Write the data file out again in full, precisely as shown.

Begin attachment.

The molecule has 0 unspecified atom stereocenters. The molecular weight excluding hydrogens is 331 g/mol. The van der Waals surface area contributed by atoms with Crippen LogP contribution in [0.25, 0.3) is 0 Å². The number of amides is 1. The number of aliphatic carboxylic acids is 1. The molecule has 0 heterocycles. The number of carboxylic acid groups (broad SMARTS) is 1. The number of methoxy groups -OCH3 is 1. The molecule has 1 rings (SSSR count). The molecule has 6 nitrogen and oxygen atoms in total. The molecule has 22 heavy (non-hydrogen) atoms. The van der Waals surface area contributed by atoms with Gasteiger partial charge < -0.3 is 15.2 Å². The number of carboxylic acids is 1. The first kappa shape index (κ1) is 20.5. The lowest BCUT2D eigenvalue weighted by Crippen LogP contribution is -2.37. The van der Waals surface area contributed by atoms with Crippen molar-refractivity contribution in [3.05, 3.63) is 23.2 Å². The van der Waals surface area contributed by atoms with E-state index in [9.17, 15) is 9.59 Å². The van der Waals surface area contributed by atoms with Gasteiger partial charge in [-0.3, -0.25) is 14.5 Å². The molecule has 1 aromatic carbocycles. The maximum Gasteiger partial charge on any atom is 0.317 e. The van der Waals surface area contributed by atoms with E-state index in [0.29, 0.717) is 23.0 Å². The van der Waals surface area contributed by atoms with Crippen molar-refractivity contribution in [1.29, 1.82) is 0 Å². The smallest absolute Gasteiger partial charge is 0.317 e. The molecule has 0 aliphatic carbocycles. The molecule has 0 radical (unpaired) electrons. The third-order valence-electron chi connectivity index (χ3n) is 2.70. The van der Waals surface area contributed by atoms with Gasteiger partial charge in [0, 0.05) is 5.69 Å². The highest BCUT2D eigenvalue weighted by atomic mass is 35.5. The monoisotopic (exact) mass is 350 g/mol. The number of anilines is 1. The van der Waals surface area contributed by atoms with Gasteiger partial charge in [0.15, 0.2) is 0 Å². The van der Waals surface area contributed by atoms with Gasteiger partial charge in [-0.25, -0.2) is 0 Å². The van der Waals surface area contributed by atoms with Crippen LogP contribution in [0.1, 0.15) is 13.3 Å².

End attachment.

The molecule has 0 unspecified atom stereocenters. The molecular weight excluding hydrogens is 331 g/mol. The van der Waals surface area contributed by atoms with Crippen LogP contribution in [0.25, 0.3) is 0 Å². The number of amides is 1. The number of aliphatic carboxylic acids is 1. The molecule has 0 heterocycles. The number of carboxylic acid groups (broad SMARTS) is 1. The number of methoxy groups -OCH3 is 1. The molecule has 1 rings (SSSR count). The molecule has 6 nitrogen and oxygen atoms in total. The molecule has 22 heavy (non-hydrogen) atoms. The van der Waals surface area contributed by atoms with Gasteiger partial charge < -0.3 is 15.2 Å². The number of carboxylic acids is 1. The first kappa shape index (κ1) is 20.5. The lowest BCUT2D eigenvalue weighted by Crippen LogP contribution is -2.37. The van der Waals surface area contributed by atoms with Crippen molar-refractivity contribution in [3.05, 3.63) is 23.2 Å². The van der Waals surface area contributed by atoms with E-state index in [9.17, 15) is 9.59 Å². The van der Waals surface area contributed by atoms with Gasteiger partial charge in [-0.3, -0.25) is 14.5 Å². The molecule has 1 aromatic carbocycles. The maximum Gasteiger partial charge on any atom is 0.317 e. The van der Waals surface area contributed by atoms with E-state index in [0.29, 0.717) is 23.0 Å². The van der Waals surface area contributed by atoms with Crippen molar-refractivity contribution in [1.29, 1.82) is 0 Å². The smallest absolute Gasteiger partial charge is 0.317 e. The molecule has 0 aliphatic carbocycles. The molecule has 0 radical (unpaired) electrons. The third-order valence-electron chi connectivity index (χ3n) is 2.70. The van der Waals surface area contributed by atoms with Gasteiger partial charge in [0, 0.05) is 5.69 Å². The highest BCUT2D eigenvalue weighted by atomic mass is 35.5. The monoisotopic (exact) mass is 350 g/mol. The number of anilines is 1. The van der Waals surface area contributed by atoms with Gasteiger partial charge in [0.15, 0.2) is 0 Å². The van der Waals surface area contributed by atoms with Gasteiger partial charge in [-0.25, -0.2) is 0 Å². The van der Waals surface area contributed by atoms with Crippen LogP contribution in [0.1, 0.15) is 13.3 Å².